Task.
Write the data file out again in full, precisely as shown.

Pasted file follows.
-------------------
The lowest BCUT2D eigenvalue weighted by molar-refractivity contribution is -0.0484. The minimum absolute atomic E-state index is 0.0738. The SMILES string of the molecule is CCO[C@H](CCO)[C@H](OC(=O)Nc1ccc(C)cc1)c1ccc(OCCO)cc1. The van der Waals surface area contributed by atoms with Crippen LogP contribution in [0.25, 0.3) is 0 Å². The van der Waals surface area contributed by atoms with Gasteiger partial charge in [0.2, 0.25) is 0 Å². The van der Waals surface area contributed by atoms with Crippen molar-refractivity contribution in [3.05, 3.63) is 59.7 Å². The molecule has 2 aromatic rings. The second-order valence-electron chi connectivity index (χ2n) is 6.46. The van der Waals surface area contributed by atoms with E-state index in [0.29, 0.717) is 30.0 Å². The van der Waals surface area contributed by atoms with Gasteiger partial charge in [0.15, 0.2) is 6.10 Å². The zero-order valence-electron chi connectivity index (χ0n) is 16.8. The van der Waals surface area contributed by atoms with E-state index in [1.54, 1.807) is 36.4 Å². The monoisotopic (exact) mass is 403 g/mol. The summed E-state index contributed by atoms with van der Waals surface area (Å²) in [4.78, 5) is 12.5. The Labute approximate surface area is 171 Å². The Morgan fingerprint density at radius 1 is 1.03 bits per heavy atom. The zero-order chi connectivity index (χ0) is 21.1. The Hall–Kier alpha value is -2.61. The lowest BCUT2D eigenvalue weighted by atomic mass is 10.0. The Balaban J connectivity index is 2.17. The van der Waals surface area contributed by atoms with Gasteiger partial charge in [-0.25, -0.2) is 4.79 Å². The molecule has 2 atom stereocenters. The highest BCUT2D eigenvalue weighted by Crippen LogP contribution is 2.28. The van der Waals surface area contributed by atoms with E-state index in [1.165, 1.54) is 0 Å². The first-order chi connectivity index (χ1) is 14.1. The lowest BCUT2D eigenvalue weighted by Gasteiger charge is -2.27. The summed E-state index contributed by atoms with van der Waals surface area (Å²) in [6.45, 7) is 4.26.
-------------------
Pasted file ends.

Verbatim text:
The lowest BCUT2D eigenvalue weighted by molar-refractivity contribution is -0.0484. The minimum absolute atomic E-state index is 0.0738. The SMILES string of the molecule is CCO[C@H](CCO)[C@H](OC(=O)Nc1ccc(C)cc1)c1ccc(OCCO)cc1. The van der Waals surface area contributed by atoms with Crippen LogP contribution in [0.25, 0.3) is 0 Å². The van der Waals surface area contributed by atoms with Gasteiger partial charge in [0.2, 0.25) is 0 Å². The van der Waals surface area contributed by atoms with Crippen molar-refractivity contribution in [3.05, 3.63) is 59.7 Å². The molecule has 2 aromatic rings. The second-order valence-electron chi connectivity index (χ2n) is 6.46. The van der Waals surface area contributed by atoms with E-state index in [0.29, 0.717) is 30.0 Å². The van der Waals surface area contributed by atoms with Gasteiger partial charge in [0.15, 0.2) is 6.10 Å². The zero-order valence-electron chi connectivity index (χ0n) is 16.8. The van der Waals surface area contributed by atoms with E-state index in [1.54, 1.807) is 36.4 Å². The monoisotopic (exact) mass is 403 g/mol. The summed E-state index contributed by atoms with van der Waals surface area (Å²) in [4.78, 5) is 12.5. The Labute approximate surface area is 171 Å². The Morgan fingerprint density at radius 1 is 1.03 bits per heavy atom. The zero-order chi connectivity index (χ0) is 21.1. The Hall–Kier alpha value is -2.61. The lowest BCUT2D eigenvalue weighted by atomic mass is 10.0. The Balaban J connectivity index is 2.17. The van der Waals surface area contributed by atoms with Gasteiger partial charge in [-0.25, -0.2) is 4.79 Å². The molecule has 2 atom stereocenters. The highest BCUT2D eigenvalue weighted by Crippen LogP contribution is 2.28. The van der Waals surface area contributed by atoms with E-state index in [1.165, 1.54) is 0 Å². The first-order chi connectivity index (χ1) is 14.1. The lowest BCUT2D eigenvalue weighted by Gasteiger charge is -2.27. The summed E-state index contributed by atoms with van der Waals surface area (Å²) in [6.45, 7) is 4.26.